File photo Diwali dancers pose for a photo during the event in White Rock last year.

Semiahmoo First Nation to provide venue for White Rock’s Diwali Integration event

Multicultural celebration to be staged at Semiahmoo Park Oct. 7

Semiahmoo First Nation has stepped up to provide the venue for this year’s White Rock Festival of Lights Diwali Integration event (Oct. 7).

“I am pleased to welcome the annual Diwali festival to be hosted on the the traditional territory of the Semiahmoo First Nation,” Chief Harley Chappell said in a formal statement issued through the organizing International Community Celebration Society.

“(We) welcome all visitors to our nation on Oct. 7 at Semiahmoo Park.”

ICCS president Moti Bali, noting that SFN councillor Joanne Charles is new vice-president of the organization, said the First Nation has helped the event for the last two years by providing free parking on its territory.

Now, in the fourth year of the festival, the project to rebuild Memorial Park on White Rock’s waterfront has necessitated finding a new venue, Bali said.

“Because of the reconstruction, SFN has given us the stage at Semiahmoo Park and the whole grounds of the park,” he said.

“We’re looking forward to an excellent continuing relationship with the First Nation.”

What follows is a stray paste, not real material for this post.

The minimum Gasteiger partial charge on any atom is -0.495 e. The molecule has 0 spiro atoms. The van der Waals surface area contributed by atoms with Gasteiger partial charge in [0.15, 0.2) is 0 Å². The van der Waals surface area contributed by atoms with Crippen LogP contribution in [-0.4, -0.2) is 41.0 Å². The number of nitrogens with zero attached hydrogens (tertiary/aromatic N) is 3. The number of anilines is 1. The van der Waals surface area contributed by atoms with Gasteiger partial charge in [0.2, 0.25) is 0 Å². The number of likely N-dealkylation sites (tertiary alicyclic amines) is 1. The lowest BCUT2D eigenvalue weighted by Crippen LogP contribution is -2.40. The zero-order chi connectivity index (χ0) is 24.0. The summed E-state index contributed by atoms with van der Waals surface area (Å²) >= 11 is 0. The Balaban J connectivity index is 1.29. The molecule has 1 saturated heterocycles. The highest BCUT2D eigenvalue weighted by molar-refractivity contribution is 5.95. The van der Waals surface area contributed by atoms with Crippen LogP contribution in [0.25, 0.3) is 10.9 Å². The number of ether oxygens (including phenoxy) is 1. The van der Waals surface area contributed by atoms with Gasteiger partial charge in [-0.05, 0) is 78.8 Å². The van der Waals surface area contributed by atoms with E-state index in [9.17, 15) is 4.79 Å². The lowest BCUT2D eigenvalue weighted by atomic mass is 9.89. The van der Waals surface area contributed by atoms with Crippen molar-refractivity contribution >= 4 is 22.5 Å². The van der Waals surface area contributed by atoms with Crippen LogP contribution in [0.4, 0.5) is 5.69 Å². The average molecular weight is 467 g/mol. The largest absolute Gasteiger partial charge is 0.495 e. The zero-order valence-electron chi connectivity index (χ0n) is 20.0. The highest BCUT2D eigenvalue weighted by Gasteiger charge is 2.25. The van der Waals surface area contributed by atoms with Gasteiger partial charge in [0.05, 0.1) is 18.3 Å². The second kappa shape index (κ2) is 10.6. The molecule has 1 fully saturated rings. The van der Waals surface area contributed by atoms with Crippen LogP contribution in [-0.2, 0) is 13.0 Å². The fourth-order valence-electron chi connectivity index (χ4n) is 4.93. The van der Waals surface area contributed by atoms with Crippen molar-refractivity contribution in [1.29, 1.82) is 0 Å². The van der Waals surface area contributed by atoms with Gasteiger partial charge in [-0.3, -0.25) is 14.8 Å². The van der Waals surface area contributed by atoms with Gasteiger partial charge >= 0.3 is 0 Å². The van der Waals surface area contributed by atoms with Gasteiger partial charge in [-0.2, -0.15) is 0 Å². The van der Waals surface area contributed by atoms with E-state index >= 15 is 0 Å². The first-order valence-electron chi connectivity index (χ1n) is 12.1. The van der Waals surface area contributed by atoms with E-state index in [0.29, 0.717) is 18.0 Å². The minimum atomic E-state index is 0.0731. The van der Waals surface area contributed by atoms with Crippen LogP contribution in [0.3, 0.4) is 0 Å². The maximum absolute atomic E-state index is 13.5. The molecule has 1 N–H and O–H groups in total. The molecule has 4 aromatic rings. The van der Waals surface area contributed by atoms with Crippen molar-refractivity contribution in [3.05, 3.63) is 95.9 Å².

Bali added that Chappell and his children also plan to participate as performers at the festival.

Diwali originated in India as a Hindu festival of ceremonial candle lighting – a symbolic triumph of light over dark and good over evil. Over time, it has evolved into an international celebration bringing many cultures together in a desire to promote peace and foster good deeds – and since establishing the White Rock event in 2014, Bali said, the ICCS has worked hard to emphasize the multicultural nature of the event.

“This year we are expecting to have Syrian refugees as performers,” Bali said.

“We’ve had 14 to 15 different cultures represented – we’re trying to get all the cultures together in an atmosphere of respect to make a vibrant contribution to the community. We’re trying to get more music and performers and hopefully more different cultures involved.”

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